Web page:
Road without pavement?

…or pavement without road? A critical look at the contradictions in provisioning “space for cycling” and expecting it not to compete with pedestrian interests.

Or pavement without road?

As the debate about manufactured conflict on Edinburgh’s cycleways continues, there have been encouraging signs that I’m not alone in wondering why people are suddenly held to a much higher standard when they leave their car at home.

Less than chivalrous behaviour behind the wheel is seen as lamentable, perhaps, but certainly understandable, even inevitable. When the same person is persuaded to try cycling instead, any failing on their part becomes a moral panic, not just bringing down wrath on them but on all of the other 43% of UK citizens who own bikes!

I’ve already written about my scorn for collective responsibility (twice!). In this post I’d like to try and stir some thought on the other great question of our times: why is it seen as less than legitimate to use a shared cycleway for… cycling on?

I was prompted to write this post in particular by yet another CCE debate. The point has been made many times that people drive at similar (or greater) speeds on roads where peopler are walking, with or without pavements, so cycling behaviour is both expected and still a massive improvement. Someone replied:

A cyclist brushing by a pedestrian at 20mph on a shared space route doesn’t feel like a brush with a slow moving vehicle.

Make driving in town wholly unattractive … thus freeing up road space for safer cycling.

Then remove the shared space routes; it doesn’t work, and will never work, while people see them as a belt along as fast as you can pedal, (motorised)traffic-free cycle route.

They’re not; they’re for pedestrians and more vulnerable, less road-confident, or just those out for a meander, cyclists.

If you want a “hard-going” route into town at maximum pace, use a road. Not a shared space. It doesn’t work, and causes unnecessary animosity.

A question of expectations

Edinburgh’s West Approach Road was built onto the North British rail line which ran into Princes Street Station (demolished in the late 60s). It’s an unfriendly tarmac canyon which speeds traffic for a little over a mile, saving drivers a few minutes at either end of the day:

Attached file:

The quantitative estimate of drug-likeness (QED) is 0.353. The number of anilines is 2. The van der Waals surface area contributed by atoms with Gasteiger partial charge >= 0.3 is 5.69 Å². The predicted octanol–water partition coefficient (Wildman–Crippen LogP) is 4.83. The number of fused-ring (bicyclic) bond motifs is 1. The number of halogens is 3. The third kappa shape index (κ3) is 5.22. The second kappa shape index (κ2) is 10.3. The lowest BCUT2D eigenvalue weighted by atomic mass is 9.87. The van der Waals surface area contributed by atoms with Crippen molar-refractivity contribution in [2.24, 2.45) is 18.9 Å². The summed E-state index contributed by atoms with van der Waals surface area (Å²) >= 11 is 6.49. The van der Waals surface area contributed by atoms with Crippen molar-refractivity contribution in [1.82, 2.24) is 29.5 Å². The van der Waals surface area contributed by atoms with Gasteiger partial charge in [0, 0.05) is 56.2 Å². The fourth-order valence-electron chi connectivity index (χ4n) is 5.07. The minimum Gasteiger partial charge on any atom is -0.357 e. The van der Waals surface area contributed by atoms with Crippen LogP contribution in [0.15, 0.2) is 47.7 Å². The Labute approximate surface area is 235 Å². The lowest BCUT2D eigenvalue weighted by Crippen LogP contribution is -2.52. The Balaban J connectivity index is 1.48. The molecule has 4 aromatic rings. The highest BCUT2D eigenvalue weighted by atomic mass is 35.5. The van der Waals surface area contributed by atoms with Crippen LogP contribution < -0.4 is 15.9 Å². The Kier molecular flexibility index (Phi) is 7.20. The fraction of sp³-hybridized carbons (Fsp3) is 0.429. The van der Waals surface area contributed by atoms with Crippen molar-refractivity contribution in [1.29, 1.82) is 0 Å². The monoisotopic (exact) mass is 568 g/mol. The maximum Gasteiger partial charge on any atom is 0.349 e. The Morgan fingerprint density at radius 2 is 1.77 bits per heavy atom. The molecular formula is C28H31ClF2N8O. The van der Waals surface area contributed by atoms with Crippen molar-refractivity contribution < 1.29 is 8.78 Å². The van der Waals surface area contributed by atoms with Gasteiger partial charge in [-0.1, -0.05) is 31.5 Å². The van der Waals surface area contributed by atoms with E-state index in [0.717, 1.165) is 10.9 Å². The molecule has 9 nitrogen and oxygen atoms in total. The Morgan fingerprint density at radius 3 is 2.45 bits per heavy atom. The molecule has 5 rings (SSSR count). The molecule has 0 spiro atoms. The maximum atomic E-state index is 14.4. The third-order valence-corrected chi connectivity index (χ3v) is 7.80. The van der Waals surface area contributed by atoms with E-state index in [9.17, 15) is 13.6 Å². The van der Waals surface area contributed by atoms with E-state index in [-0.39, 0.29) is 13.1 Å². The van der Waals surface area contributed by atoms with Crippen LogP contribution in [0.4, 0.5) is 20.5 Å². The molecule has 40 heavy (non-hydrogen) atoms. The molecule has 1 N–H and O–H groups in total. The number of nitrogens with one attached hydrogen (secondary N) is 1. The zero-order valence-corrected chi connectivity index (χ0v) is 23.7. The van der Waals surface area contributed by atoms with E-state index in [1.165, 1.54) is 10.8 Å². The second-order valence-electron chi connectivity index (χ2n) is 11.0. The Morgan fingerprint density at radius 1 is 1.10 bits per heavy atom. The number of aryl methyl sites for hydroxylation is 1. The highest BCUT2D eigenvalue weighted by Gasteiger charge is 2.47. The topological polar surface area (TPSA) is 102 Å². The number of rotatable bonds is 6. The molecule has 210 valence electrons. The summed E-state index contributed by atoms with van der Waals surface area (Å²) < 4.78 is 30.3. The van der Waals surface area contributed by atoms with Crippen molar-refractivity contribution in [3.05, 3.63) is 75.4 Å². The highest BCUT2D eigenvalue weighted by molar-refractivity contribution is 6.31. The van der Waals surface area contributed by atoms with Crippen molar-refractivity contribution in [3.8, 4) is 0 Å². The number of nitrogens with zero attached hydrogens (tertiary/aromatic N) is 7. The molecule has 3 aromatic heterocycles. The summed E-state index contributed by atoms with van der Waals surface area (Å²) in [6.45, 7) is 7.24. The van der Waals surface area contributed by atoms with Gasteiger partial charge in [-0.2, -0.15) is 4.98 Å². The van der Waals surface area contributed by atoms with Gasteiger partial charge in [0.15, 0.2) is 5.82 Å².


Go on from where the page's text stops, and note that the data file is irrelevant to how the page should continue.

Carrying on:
Let’s suppose for a moment that the Council decided to seize the forum’s advice boldly and re-allocate the West Approach Road for cycling. They’d probably want to let some greenery grow at either side and have a narrower strip of tarmac, but everything about the route is otherwise spot on – good gradients, well lit, etc etc.

At last we’d have a route which re-allocated space to cycling, one which wasn’t contentious with pedestrian lobby groups, a virtual paradise!

But wait… Edinburgh Council have done *exactly this* with another stretch of the same railway line. Just a few hundred feet from the paving of the West Approach Road, the same railbed has been (slightly more sympathetically) tarmacked and presented to the city as a key commuter route which is not accessible to cars:


Naturally it’s wildly popular with people cycling between the West End, Leith, and anywhere else in the northern half of the city. And what do we say about it?

“remove the shared space routes; it doesn’t work, and will never work … use a road”


Cycle routes for cycling on

I’m sure I’m not the only person who thinks this process of self-hatred is weird. I don’t want to condone nasty cycling any more than I would condone nasty driving, but if we have any realistic aspirations for cycling as an everyday (continental style) activity, we have to understand that people must ride somewhere.